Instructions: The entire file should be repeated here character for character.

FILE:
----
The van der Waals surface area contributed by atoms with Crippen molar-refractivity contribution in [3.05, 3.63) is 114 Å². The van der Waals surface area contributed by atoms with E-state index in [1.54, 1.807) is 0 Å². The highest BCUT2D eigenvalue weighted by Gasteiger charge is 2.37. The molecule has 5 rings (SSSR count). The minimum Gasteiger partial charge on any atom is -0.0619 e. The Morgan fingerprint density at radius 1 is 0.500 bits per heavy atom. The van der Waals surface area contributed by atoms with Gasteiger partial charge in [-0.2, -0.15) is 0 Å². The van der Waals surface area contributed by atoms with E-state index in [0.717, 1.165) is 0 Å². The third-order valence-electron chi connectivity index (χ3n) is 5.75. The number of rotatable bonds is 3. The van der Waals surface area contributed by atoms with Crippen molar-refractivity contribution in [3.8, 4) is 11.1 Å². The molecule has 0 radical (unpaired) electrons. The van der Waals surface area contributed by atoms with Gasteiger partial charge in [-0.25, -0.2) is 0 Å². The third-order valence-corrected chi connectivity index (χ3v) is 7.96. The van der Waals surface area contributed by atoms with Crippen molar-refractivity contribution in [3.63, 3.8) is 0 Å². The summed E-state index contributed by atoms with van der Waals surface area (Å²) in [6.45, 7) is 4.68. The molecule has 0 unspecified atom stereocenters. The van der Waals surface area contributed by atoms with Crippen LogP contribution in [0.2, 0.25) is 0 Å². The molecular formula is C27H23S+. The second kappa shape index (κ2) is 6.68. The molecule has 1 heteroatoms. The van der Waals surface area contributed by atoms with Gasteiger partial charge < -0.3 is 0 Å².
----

The van der Waals surface area contributed by atoms with Crippen molar-refractivity contribution in [3.05, 3.63) is 114 Å². The van der Waals surface area contributed by atoms with E-state index in [1.54, 1.807) is 0 Å². The highest BCUT2D eigenvalue weighted by Gasteiger charge is 2.37. The molecule has 5 rings (SSSR count). The minimum Gasteiger partial charge on any atom is -0.0619 e. The Morgan fingerprint density at radius 1 is 0.500 bits per heavy atom. The van der Waals surface area contributed by atoms with Gasteiger partial charge in [-0.2, -0.15) is 0 Å². The van der Waals surface area contributed by atoms with E-state index in [0.717, 1.165) is 0 Å². The third-order valence-electron chi connectivity index (χ3n) is 5.75. The number of rotatable bonds is 3. The van der Waals surface area contributed by atoms with Crippen molar-refractivity contribution in [3.8, 4) is 11.1 Å². The molecule has 0 radical (unpaired) electrons. The van der Waals surface area contributed by atoms with Gasteiger partial charge in [-0.25, -0.2) is 0 Å². The third-order valence-corrected chi connectivity index (χ3v) is 7.96. The van der Waals surface area contributed by atoms with Crippen molar-refractivity contribution in [3.63, 3.8) is 0 Å². The summed E-state index contributed by atoms with van der Waals surface area (Å²) in [6.45, 7) is 4.68. The molecule has 0 unspecified atom stereocenters. The van der Waals surface area contributed by atoms with Crippen LogP contribution in [0.2, 0.25) is 0 Å². The molecular formula is C27H23S+. The second kappa shape index (κ2) is 6.68. The molecule has 1 heteroatoms. The van der Waals surface area contributed by atoms with Gasteiger partial charge < -0.3 is 0 Å².